MARTELLO APARTMENTS, Broadway, 1910 (C.R., xxiv, 17 Aug. 1910, 26; Winnipeg b.p. 2368, 19 Aug. 1910)
DIANA APARTMENTS, Furby Street, 1911 (Winnipeg b.p. 727, 1911)
ALMONTE APARTMENTS, Young Street, 1911 (Manitoba Free Press [Winnipeg], 10 April 1911, 13, illus. & descrip.; Winnipeg b.p. 1630, 8 June 1911)
ROSETTA APARTMENTS, Langside Street, 1911 (Manitoba Free Press [Winnipeg], 10 April 1911, 13, illus. & descrip.)
PUBLIC ARCADE, a proposal for glass arcade and six storey office block, running from Notre Dame Street to the rear of stores at Portage Avenue and Main Street, to cost $1 million dollars, 1911, but not built (Manitoba Free Press [Winnipeg], 11 April 1911, 16, illus. & detailed descrip.)
WINNIPEG SANATARIUM, Desalaberry Avenue, 1911-12 (C.R., xxv, 31 May 1911, 59; Winnipeg City Directory, 1912, 170, illus. in advert.)
BANNERMAN APARTMENTS, Bannerman Avenue at West Street, 1912 (Winnipeg b.p. 1149, 1912)
MERIE APARTMENTS, Burnell Street, 1912 (Winnipeg b.p. 1522, 1912)
NEIL APARTMENTS, Rosser Avenue near Nassau Street, 1912 (Manitoba Free Press [Winnipeg], 22 June 1912, 13, illus.; Winnipeg b.p. 2210, 1912)
WEST APARTMENTS, Alverstone Street, 1912 (Winnipeg b.p. 2268, 22 June 1912)
LIPTON STREET, between Sargent Avenue and Ellice Avenue, apartment block for J.E. Wilson, 1912 (Winnipeg Daily Tribune, 24 June 1912, 1)
RILEY APARTMENTS, Evanson Street, 1912 (Winnipeg b.p. 4218, 1912)
LORNE HILL, country residence for E.F. Hutchings, 1912 (Manitoba Free Press [Winnipeg], 5 Oct. 1912, 13, illus. & descrip.)
CENTRAL MARKET, Main Street, south of the Industrial Bureau Exposition Building, 1913 (Manitoba Free Press [Winnipeg], 5 April 1913, 15, descrip.)
WINNIPEG AVENUE, near Monkman Street, apartment block for Mrs. A. E. Jamieson, 1913 (C.R., xxvii, 7 May 1913, 72)
ROSA LINDA APARTMENTS, Evanson Street, 1913 (Winnipeg. b.p. 2264, 2 July 1913)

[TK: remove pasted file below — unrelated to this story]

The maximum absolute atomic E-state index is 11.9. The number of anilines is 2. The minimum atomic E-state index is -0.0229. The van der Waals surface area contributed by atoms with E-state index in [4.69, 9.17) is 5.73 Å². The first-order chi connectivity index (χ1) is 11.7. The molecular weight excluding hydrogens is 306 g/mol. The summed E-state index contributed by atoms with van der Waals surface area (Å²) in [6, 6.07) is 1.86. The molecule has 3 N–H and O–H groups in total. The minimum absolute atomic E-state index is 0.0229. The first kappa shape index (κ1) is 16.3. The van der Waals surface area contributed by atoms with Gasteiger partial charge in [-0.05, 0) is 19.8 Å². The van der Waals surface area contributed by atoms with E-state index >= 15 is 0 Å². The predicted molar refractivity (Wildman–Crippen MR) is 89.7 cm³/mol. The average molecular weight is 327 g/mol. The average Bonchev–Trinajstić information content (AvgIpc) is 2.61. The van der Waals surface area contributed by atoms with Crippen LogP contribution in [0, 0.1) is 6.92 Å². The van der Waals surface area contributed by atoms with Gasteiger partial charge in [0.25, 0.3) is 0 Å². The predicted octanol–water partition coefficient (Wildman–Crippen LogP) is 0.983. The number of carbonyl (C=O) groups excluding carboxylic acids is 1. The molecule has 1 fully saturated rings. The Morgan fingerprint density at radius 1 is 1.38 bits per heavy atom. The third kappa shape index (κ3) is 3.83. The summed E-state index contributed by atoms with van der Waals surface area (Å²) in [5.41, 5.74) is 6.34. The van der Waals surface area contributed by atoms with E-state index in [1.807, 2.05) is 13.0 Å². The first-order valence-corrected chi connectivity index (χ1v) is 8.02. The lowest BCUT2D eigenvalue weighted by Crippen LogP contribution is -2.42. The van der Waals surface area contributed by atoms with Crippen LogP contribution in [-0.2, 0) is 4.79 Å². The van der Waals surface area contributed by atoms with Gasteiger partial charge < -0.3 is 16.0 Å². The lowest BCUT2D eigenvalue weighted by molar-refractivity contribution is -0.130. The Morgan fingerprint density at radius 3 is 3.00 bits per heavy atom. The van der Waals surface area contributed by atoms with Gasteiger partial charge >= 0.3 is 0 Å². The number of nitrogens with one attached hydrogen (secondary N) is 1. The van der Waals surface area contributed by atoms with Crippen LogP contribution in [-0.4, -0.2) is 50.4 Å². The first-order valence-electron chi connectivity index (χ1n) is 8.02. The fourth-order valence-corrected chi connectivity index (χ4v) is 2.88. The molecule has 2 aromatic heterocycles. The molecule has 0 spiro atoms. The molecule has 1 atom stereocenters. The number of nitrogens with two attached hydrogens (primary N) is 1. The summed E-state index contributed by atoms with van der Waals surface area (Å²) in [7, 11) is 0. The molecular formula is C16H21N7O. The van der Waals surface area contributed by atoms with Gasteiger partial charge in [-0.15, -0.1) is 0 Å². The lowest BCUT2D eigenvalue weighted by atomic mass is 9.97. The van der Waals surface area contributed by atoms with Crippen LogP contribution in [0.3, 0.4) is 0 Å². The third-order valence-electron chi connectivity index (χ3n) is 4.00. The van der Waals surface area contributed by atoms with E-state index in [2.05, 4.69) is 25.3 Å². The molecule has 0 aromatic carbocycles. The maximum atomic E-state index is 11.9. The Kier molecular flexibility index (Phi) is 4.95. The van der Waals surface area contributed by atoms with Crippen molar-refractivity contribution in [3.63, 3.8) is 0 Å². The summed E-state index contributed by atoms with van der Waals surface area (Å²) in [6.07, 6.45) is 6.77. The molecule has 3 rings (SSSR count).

PARK AVENUE, at Henry Street, apartment block for A.F. Kindt, 1913 (Manitoba Free Press [Winnipeg], 2 Aug. 1913, 10)
NOTRE DAME AVENUE, near Furby Street, apartment block for Mrs. A.E. Jamieson, 1913 (Winnipeg Tribune, 19 June 1913, 1, descrip.; Manitoba Free Press [Winnipeg], 2 Aug. 1913, 10)
HUNTLEY APARTMENTS, Young Street, 1914 (Winnipeg b.p. 1394, 15 May 1914)
WOLSLEY AVENUE, south side, tenement building for an unnamed client, between Maryland Street and Walnut Street, 1914 (Winnipeg Tribune, 17 June 1914, 2)
RURAL MANITOBA, Hilversum Garden City, for the Greater Winnipeg Water District, a proposal for a new self-supporting Garden City located 40 miles from Winnipeg, designed in 1918, but not built (Winnipeg Tribune, 14 Sept. 1918, 14, illus. & descrip.)

(works in Florida, USA)

ST. CLOUD, OSCEOLA COUNTY, High School, 1923 (Tampa Sunday Tribune, 27 May 1923, Section One, p. 8)
WINTER PARK, FLA., St. Margaret Mary Roman Catholic Church, Knowles Street at Canton Street, 1924; demol. 1971 (Orlando Sentinel - Winter Park Edition, 5 Aug. 1971, 1, illus. & descrip.)
WINTER PARK, FLA., new clubhouse for The Business Men's Club, on Lake Mizell, 1925 (Orlando Morning Sentinel, 24 Dec. 1925, Section Two, p. 1, descrip.)
ALOMA, FLA., Club House for the Aloma Golf Links Course, 1926 (Orlando Morning Sentinel, 12 Dec. 1926, Section 3, p. 1, descrip.; p. 3, illus. in advert.)
EDGEWATER HEIGHTS, FLA., a mansion for Thomas H. Smith, c. 1925, with high garden wall surrounding the entire property for the new owner William N. Reynolds, 1927 (Orlando Morning Sentinel, 28 Aug. 1927, 3, descrip.)
LAKE WALES, FLA., Holy Spirit Roman Catholic Church, Hesperides Road at 11th Street, 1927 (Lake Wales Highlander, 16 Dec. 1927)

The following works designed by P.C. Samwel in Florida are listed in a self-advertisement for the architect published in the Orlando Morning Sentinel, 12 Dec. 1926, Section Three, p. 3, and were built between 1922 and 1926.
WINTER PARK, FLA., major addition to the Methodist Episcopal Church, c. 1925
MAITLAND, FLA., residence for the Right Rev. John Wing, c. 1925
WINTER PARK, FLA., The Lincoln Apartments, Morse Boulevard at New York Avenue, 1925; demol. 2002
WINTER PARK, FLA., The Hamilton Hotel, South Park Avenue at New England Avenue, c. 1925; renamed The Park Plaza Hotel, remodeled c.1970 and still standing as of 2020
WINTER PARK, FLA., major addition to the High School, c. 1925
MAITLAND, FLA., public school, c. 1925
WINTER PARK, FLA., residence for W.R. Joiner, c. 1925
WINTER PARK, FLA., residence for H.E. Cole, c. 1925
WINTER PARK, FLA., residence for P.L. Reese, c. 1925
WINTER PARK, FLA., residence for George Freymark, c. 1925